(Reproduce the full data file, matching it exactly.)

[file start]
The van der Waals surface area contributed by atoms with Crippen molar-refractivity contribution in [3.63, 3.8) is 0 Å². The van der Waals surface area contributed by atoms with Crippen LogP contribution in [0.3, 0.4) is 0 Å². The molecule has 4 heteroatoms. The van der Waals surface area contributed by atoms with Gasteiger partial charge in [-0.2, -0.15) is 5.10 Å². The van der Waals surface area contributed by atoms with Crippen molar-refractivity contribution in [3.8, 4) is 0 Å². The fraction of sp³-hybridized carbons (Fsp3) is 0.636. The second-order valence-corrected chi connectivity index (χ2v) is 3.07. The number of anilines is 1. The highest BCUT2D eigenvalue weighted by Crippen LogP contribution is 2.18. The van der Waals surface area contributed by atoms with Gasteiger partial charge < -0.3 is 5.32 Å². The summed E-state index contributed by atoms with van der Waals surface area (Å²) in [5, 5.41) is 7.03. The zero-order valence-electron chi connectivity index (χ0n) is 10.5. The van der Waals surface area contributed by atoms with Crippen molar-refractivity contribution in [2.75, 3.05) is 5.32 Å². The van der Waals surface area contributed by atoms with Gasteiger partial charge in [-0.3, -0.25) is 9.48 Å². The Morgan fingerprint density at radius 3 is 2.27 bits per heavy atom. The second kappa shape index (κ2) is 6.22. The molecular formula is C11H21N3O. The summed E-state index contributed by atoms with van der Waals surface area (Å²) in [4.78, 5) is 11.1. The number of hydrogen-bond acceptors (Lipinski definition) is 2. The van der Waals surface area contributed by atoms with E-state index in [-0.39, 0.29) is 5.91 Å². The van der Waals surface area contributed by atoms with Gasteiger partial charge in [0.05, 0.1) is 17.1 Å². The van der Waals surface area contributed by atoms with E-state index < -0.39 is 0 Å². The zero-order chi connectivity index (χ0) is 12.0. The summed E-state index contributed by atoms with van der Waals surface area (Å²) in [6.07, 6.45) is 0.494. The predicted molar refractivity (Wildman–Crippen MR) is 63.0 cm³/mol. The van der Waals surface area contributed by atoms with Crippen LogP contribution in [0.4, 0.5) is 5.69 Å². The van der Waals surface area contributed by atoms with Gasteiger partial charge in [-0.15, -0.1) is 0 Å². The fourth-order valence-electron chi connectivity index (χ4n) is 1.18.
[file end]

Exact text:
The van der Waals surface area contributed by atoms with Crippen molar-refractivity contribution in [3.63, 3.8) is 0 Å². The van der Waals surface area contributed by atoms with Crippen LogP contribution in [0.3, 0.4) is 0 Å². The molecule has 4 heteroatoms. The van der Waals surface area contributed by atoms with Gasteiger partial charge in [-0.2, -0.15) is 5.10 Å². The van der Waals surface area contributed by atoms with Crippen molar-refractivity contribution in [3.8, 4) is 0 Å². The fraction of sp³-hybridized carbons (Fsp3) is 0.636. The second-order valence-corrected chi connectivity index (χ2v) is 3.07. The number of anilines is 1. The highest BCUT2D eigenvalue weighted by Crippen LogP contribution is 2.18. The van der Waals surface area contributed by atoms with Gasteiger partial charge < -0.3 is 5.32 Å². The summed E-state index contributed by atoms with van der Waals surface area (Å²) in [5, 5.41) is 7.03. The zero-order valence-electron chi connectivity index (χ0n) is 10.5. The van der Waals surface area contributed by atoms with Crippen molar-refractivity contribution in [2.75, 3.05) is 5.32 Å². The van der Waals surface area contributed by atoms with Gasteiger partial charge in [-0.3, -0.25) is 9.48 Å². The Morgan fingerprint density at radius 3 is 2.27 bits per heavy atom. The second kappa shape index (κ2) is 6.22. The molecular formula is C11H21N3O. The summed E-state index contributed by atoms with van der Waals surface area (Å²) in [4.78, 5) is 11.1. The number of hydrogen-bond acceptors (Lipinski definition) is 2. The van der Waals surface area contributed by atoms with E-state index in [-0.39, 0.29) is 5.91 Å². The van der Waals surface area contributed by atoms with Gasteiger partial charge in [0.05, 0.1) is 17.1 Å². The van der Waals surface area contributed by atoms with E-state index < -0.39 is 0 Å². The zero-order chi connectivity index (χ0) is 12.0. The summed E-state index contributed by atoms with van der Waals surface area (Å²) in [6.07, 6.45) is 0.494. The predicted molar refractivity (Wildman–Crippen MR) is 63.0 cm³/mol. The van der Waals surface area contributed by atoms with Crippen LogP contribution in [0.4, 0.5) is 5.69 Å². The van der Waals surface area contributed by atoms with Gasteiger partial charge in [-0.15, -0.1) is 0 Å². The fourth-order valence-electron chi connectivity index (χ4n) is 1.18.